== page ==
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Meet the New Boss:

Protecting Your Business’ Survival

By Dick Yemm

Life-changing, triggering events occur suddenly when least expected. Being prepared is key to protecting the survival of your business. In all cases many scary moments occur. Take the case of Bob Stone.

An accidental fall in his office resulted in a lengthy coma. Prior to the fall he had felt invincible. Stone intended to operate the business for another fifteen years before giving it to one of his younger children or selling it. His family was solely dependent on the company for income and benefits.

Stone regained consciousness ten months later and found everything concerning the business had been going great considering the slowing economic climate. Hard decisions reducing the number of employees and scaling back the company had just been completed prior to the accident. Critical decisions remained that would determine the business’s survival.

His fall set into motion a contingency plan that included a Durable Power of Attorney and Operating Plan. Stone and his wife Elaine had developed the plan with the aid of a business-experienced planner who emphasized the importance of including the operations plan just in case something happened to him.

Elaine had worked with Bob building the company for fifteen years before retiring to raise their family. He frequently updated her as to the status of the business. She was aware of the company’s fifteen employees’ strengths and weaknesses and current and future contracts.

Once Elaine was satisfied that everything possible was being done for Bob, she turned her attention to running the business. She took Bob’s Durable Power of Attorney, giving her legal authority to substitute for him, and the company’s operating plan from their home safe. The plan told her:

  • To contact the listed professional advisors

  • Who to trust

  • Key operating information

  • Options for keeping their owner interest in the company

  • Where to obtain additional information

Her prior experience together with the assistance of loyal employees and professional advisors allowed her to step in on short notice to operate the company.  Key to preserving the business’s survival was:

  • Elaine’s current knowledge of the business

  • Her management skills

  • A legal transfer of authority 

  • A written operating plan

This story is the exception, not the rule. Caring for the affected spouse can be emotionally draining and time consuming. Most family businesses end up failing when the principal spouse is unable to participate in daily operations.

Consider the alternatives. Waking up to:

  • Find your business is being operated by a court appointed manager

  • It has been sold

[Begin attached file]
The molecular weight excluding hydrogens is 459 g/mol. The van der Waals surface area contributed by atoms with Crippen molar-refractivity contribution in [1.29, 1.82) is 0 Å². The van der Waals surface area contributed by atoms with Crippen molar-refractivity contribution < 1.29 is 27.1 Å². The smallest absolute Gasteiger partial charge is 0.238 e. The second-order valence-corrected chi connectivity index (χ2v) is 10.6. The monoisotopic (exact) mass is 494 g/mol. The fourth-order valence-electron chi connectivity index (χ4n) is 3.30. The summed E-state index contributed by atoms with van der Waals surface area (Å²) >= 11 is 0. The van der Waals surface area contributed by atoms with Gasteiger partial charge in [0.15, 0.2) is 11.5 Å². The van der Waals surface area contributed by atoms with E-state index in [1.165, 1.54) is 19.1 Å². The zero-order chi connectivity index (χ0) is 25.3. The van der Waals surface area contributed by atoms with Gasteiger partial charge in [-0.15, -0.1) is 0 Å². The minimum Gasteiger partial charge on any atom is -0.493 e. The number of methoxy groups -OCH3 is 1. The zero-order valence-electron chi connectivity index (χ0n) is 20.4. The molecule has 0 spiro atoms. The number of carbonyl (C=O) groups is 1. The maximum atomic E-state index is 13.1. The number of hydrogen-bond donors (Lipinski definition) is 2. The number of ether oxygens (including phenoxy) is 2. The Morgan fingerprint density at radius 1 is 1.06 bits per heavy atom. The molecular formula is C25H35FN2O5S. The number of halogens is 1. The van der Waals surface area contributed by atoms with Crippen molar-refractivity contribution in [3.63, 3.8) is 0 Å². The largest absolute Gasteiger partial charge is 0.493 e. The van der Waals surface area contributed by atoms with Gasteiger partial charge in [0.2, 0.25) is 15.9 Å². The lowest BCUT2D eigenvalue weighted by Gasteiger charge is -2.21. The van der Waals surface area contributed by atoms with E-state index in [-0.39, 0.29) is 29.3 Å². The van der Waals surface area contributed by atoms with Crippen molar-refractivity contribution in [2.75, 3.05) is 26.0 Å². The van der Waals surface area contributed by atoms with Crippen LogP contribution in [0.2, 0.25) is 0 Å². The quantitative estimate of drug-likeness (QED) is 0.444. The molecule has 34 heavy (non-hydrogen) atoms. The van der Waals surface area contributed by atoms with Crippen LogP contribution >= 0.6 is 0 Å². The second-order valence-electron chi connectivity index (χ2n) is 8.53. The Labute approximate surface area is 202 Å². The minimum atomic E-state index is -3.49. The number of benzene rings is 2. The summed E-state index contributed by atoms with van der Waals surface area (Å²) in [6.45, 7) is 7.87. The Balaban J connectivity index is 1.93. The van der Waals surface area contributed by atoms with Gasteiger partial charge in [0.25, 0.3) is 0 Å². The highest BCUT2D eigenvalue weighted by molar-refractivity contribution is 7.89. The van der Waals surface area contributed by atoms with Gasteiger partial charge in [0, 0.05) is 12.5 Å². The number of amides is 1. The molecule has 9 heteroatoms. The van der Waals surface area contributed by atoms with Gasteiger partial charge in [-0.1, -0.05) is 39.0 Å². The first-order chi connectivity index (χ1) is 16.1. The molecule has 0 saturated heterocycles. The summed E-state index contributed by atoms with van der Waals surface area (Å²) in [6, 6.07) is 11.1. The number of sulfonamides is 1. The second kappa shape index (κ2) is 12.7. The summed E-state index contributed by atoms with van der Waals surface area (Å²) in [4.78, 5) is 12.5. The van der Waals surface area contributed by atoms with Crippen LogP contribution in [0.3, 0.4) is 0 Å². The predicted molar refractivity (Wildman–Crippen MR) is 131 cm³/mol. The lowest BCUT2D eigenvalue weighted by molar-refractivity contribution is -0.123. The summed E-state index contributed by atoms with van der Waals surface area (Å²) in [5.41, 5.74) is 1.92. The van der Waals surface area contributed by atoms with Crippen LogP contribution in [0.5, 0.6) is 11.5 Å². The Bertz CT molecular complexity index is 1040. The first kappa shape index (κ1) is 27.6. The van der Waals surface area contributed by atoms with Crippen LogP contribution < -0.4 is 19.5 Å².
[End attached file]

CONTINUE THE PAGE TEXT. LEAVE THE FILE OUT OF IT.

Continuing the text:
• Worse case --- it is closed and the hard assets have been auctioned

Without any Planning - The business stumbles along as chaos rules the day. State statutes will determine the business’s future if the business can continue to operate long enough while new leadership is determined. Odds are Bob will not have his business to return to when he awakes from his coma.

Elaine in this case is ill prepared to take over the business. She has to hire an attorney to represent herself and other members of the family, draining the remaining family savings. Elaine becomes financially desperate as the family income from the business ceases. Benefits such as health insurance are only continued as long as Bob’s owner interest is retained.

Time becomes of the essence as Elaine’s legal representative tries to protect the business’s survival. Obtaining an opening in the court’s schedule can be difficult. Few operating decisions are rendered in an initial hearing. If multiple parties challenge the direction of succeeding hearings, the case can take months and sometimes years before a final decision is rendered.

Very few courts have been successful at micro-managing a business. In a worse case scenario several hearings are necessary before a judge:

  • Appoints an attorney to represent Bob

  • Appoints a guardian for Bob

  • Appoints a conservator to oversee his assets

  • Approves a new manager to replace Bob as principal operator

In the meantime the business is left to flounder on its own. Elaine in the end is forced to sell the business, or if it has closed, sell remaining company assets as she runs out of money and time.

Estate Plan with no Operating Plan - Estate planning typically includes a Durable Power of Attorney for incapacity and a Will for death. Generally there is no operating plan for a business. Key to protecting the survival of a business is its continued operation.

A named successor without operating knowledge or management experience is like someone walking into a black room with no operating light switch. Elaine’s application of Bob’s operating plan ensured the family business’s continued operation.   What makes the survival difference?

  • Estate planning that included a Durable Power of Attorney

  • An operating plan

  • Identifying a successor

  • Minimizing time to transfer operating authority

  • An appointed successor’s industry operating knowledge and experience

Stone and his family are fortunate that Elaine was able to keep the family business operating while he recovered. Bob had a business to come back to while the family retained its financial life-blood.

Each business is unique requiring its own customized planning. A business owner needs the aid of a design team that includes a legal, tax and professional successor advisor who has operated a company. It is difficult for an owner to be objective if they try to do it all on their own.

Is your business prepared to operate on a continuous basis without you? You need a plan!

Read other articles and learn more about Dick Yemm.

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